On Tuesday, I finished Bioshock Infinite.
According to Steam, I’d sunk 22-plus hours into it but then I realised that about five of those were when I had to go out and left the game paused, so I’m putting it at around 16 hours.
Since I finished Infinite, I’ve been thinking about it a lot. It left me with a lot of questions. And while I felt that the game lost its momentum a little at times and one of the game’s most hyped “characters” (Songbird) was underutilised, Bioshock is a thoroughly enjoyable game that is one of the best I’ve played in a long, long time.
It’s crowning glory, though is Elizabeth, the young girl that the game’s main character Booker DeWitt has to rescue from Zachary Comstock, a self-proclaimed profit prophet who rules over the city-in-the-sky Columbia. It’s a game of twists and unexpected events.
I’ve got a review coming for the game soon but until then, here’s an interview I did with Irrational Games’ Bill Gardner about the game and Elizabeth, one of the best game companion’s I’ve encountered in a long, long time.
Of all the achievements Irrational Games has made in Bioshock Infinite, the one that Bill Gardner, Irrational’s user experience specialist, is most proud of is Elizabeth, the young girl that Booker DeWitt must protect.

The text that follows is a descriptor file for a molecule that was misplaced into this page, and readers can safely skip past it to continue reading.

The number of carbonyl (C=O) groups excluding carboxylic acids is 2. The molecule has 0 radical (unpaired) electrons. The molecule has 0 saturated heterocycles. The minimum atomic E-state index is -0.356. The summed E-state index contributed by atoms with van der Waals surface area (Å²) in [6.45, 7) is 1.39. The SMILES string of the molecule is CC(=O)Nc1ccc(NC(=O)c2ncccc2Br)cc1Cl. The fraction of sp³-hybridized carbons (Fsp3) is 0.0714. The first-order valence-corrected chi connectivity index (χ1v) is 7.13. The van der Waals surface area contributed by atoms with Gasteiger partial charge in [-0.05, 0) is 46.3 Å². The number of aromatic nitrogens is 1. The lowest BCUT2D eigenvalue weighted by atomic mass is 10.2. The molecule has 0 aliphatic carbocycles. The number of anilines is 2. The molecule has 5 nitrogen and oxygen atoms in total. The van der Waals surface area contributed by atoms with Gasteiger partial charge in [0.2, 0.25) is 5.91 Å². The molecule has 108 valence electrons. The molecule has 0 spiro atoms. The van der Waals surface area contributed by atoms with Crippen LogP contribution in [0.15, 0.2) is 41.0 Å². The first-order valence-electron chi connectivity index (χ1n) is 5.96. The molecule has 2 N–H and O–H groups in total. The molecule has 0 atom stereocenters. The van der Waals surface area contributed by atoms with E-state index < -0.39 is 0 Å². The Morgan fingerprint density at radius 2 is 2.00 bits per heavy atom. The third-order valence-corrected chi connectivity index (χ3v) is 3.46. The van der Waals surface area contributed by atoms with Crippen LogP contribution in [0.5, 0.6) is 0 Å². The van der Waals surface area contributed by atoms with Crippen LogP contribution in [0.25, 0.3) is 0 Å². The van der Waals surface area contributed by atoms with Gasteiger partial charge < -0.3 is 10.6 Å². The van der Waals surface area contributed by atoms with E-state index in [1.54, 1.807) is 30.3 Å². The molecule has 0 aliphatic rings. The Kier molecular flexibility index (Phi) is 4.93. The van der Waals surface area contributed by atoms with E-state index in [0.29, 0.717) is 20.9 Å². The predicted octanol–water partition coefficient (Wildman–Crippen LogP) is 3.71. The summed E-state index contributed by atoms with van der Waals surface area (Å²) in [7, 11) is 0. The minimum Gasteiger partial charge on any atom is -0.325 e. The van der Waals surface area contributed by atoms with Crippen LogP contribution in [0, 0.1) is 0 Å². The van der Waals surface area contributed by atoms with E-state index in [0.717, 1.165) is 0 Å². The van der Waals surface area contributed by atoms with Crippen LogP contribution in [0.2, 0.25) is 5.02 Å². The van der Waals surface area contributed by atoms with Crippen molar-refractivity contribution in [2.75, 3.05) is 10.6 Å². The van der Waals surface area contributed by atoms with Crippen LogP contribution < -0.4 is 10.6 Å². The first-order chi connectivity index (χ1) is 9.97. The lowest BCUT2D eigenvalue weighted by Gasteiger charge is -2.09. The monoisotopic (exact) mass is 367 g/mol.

Gardner, who has worked with Irrational’s founder Ken Levine for 11 years, said he hoped gamers formed an emotional attachment to Elizabeth.
‘‘We spent a huge portion of our effort in getting her right. She is very much the heart and soul of the story and in a lot of ways in game play. When we initially set out to build the game we said we wanted to have a companion character, primarily because we wanted to find these new ways to innovate in story and to take our unique brand of game play and narrative and merge them together.
“With Booker and Elizabeth we had this opportunity to create this attachment, to create this relationship that the player doesn’t really see in other games. When you see her [Elizabeth] from start to finish and see the path that she goes on I think that is the piece that I’m most proud of and the piece that will turn the most heads.’’
It wasn’t an easy task creating Elizabeth, says Gardner.
‘I think we all have recurring nightmares about the uncanny valley. It’s incredibly challenging [creating a character like Elizabeth] but that was why we were drawn to it: To get a character that’s not only believable but endearing. We spent a tremendous amount of time getting her eyes right. I don’t just mean the look of them but we spent a lot of time studying the human eye and the way it moves and the way it tracks people. There are all these subtleties and you put it into the game.
“‘Eventually people start to react to her as a human and starting to react to her as a character. And when you can do that, and people start talking about her as a person, then you know you’ve done something special. We hope people will get an emotional attachment to her. I really do believe people will.’’